One day a huge black guy tried to start up with him. Did I tell you he was a Jeet Kundo expert? Anyway, after disassembling this huge villain he acquired the nickname downtown as “White Lion.” He broke into a perfect female black dialogue, “You know who you messin with? That there’s the White Lion!” He laughed with complete pleasure, “You shoulda seen how they backed away!” He was standing and waving his arms around as he spoke. The same way I always do.

Not to be outdone, I had to tell him the story of how I dropped acid while having rockets drop on me in Israel. He was rolling with laughter. “Shit… Wars! Do they ever suck!!”

Turns out he had been assigned on some kind of UN mission during the Bosnia wars. He began relating some hilarious bureaucratic stories and then started in on some horrible stuff.

“I don’t want to hear it.” I held up my hand. “I’m sorry; I just can’t take listening to that kind of shit. I won’t go to a sad movie. I won’t even listen to a sad song. I’ve been depressed, and don’t want to go back there…”

“You’re absolutely right!” He said. “Fuck that shit. We have only goodness here…”

And I knew he was right.

“Look at this tattoo.” He said holding out his hand. On the back was the figure of some sort of multi pointed arrow. “That’s what you get after the vision quest.”

He told me how at one point his Sioux heritage got a hold on his mind and nothing would do but to pass the vision quest. Four days on the top of the mountain, no food, no water. By the third day, the hallucinations begin. By the fourth you are completely at one with the universe and know that you are a part of the whole.

“Cool…” I said. “But what did you get out of it besides the truism that I instantly understood the minute you told me?”

He looked down and thought hard for a minute. “Nothing, I guess…” He shrugged. We both rolled in laughter for the uncountable time.

Suddenly he doubled over and ran out the garage door and began walking in a circle in the middle of the street.

“Hey, you OK?” I shouted. He lifted his arm and waved to signal that he heard, but he could not speak.

“Is it the pain?” I yelled. He nodded in assent. Well maybe his diet had improved things for him, but that pain showed he still had the cancer. What can I do to help him? And then I felt the little dropper bottle in the pocket of my sweatshirt. I had gotten some THC tincture from a Medical Marijuana dispensary the day before. It was the best thing I knew of for pain.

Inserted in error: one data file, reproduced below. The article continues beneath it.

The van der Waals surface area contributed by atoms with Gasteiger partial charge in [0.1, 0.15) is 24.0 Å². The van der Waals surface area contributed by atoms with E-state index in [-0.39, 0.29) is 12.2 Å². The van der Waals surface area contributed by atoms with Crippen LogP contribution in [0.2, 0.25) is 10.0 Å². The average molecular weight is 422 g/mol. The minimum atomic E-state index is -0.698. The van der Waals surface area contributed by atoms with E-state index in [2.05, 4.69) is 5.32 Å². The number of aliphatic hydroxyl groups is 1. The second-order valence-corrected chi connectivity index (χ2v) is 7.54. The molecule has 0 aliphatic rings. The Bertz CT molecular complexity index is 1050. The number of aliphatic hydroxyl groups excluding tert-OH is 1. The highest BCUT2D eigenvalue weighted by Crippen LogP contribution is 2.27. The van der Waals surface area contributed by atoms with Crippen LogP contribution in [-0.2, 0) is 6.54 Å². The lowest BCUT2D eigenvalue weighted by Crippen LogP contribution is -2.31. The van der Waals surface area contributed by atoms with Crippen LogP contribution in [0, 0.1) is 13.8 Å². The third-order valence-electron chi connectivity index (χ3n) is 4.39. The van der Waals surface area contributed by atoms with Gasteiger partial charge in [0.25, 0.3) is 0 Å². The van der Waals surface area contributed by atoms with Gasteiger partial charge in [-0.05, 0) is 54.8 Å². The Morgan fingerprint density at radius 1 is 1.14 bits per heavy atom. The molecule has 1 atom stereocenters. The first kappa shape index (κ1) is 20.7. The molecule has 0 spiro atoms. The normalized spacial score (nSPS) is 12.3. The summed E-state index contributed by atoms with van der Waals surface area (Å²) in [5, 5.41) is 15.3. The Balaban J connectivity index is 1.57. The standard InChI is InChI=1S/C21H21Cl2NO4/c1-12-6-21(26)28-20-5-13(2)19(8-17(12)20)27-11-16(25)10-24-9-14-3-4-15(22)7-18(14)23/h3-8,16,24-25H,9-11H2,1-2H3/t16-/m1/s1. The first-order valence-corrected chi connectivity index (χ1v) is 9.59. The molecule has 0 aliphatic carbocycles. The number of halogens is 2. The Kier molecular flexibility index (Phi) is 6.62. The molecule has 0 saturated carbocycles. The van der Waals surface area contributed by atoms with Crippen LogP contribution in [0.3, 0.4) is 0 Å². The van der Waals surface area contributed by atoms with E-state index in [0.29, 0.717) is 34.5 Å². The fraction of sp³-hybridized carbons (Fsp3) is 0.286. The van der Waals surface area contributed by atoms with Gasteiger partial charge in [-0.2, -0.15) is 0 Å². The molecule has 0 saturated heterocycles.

I called him over and made him take a dropper. He stood as ridged as bronze, and I watched him turn back into flesh and blood in about 30 seconds. “Take another…” I told him, and he quickly complied.

“Finger of God, man… Thank you, thank you…”

“Keep the bottle.” I said. “You need it a lot right now, and I’m pain free at the moment… Buddha nature!”

After a few minutes we resumed our animated conversation. I told him of my plans to try and “cure” this PRMS through ayahuasca. He was all for it and offered to help me get to the jungle. Help me? He needed the cure a LOT more than I did.

He told me how nine years ago he had decided to go transsexual and had started on hormone treatments. He never finished the job though, and had now given up on it. “Who wants an old broad anyway,” he laughed. “I’m 59…”

“You bastard!” I shouted, you look younger than me! He did too, though that may say more about me than it does about him.

“This is all that’s left from that effort.” He lifted his shirt. “Not much, but a little…”

“Jezuz fucking Christ who the hell ARE you?” I shouted. “White lion with tits!”

He really liked that one and we rolled around in mutual merriment again. This was my kind of man. Knows as much as possible. Takes nothing too seriously. Knows he’s really clueless…

I had to go get Zohar from school. Exchanging numbers, he promised to call and remind me to come back at 4:30 so we could continue our fun. I’d been doing the Memento bit lately, and was afraid I would forget.

In the end, he couldn’t call because his phone had run out of minutes. It took me half an hour to find his house as I had completely forgotten how I had gotten there, though I remembered that I had been. When I finally found it at around 5 PM, nobody answered at his garage door.

Driving home, I wondered if I had imagined the whole thing. I knew that couldn’t be, though. MS or no MS. But it was incredibly strange, none the less. It was as though I had ordered the perfect friend to be designed and built by God and delivered to me via Federal Express. It had NEVER happened to me before. Nothing even close. I have never needed it so much before either. Rule of 23s? This was no 23. This was a unique occurrence in my life.

In legend, Bodhisattvas tend to show up in all sorts of disguises, most of them lowly… Hookers, tramps and the like.

“What the fuck is going on here?” I wondered to myself, “The first thing he tried to do was help me heal. And then he turns out to be everything I want. Coincidence? Must be. What else could it be?” I kept wondering as I watched a line of pelicans fly in formation West over the Pacific into the setting sun.

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July 16, 2008 - Posted by | Uncategorized

2 Comments »

  1. you describe sauren well, she is my friend also:) 2-25-2010 meeting for coffee in that ol’ paper cup this afternoon:)

    Comment by ronee curry | February 25, 2010 | Reply

  2. He /she seems like your best friend because he has the ability to read your mind…he matches you at every turn. He reads your thought half a step before you think it

    It is part of his DNA .

    it was all an illusion

    Comment by no name | September 15, 2011 | Reply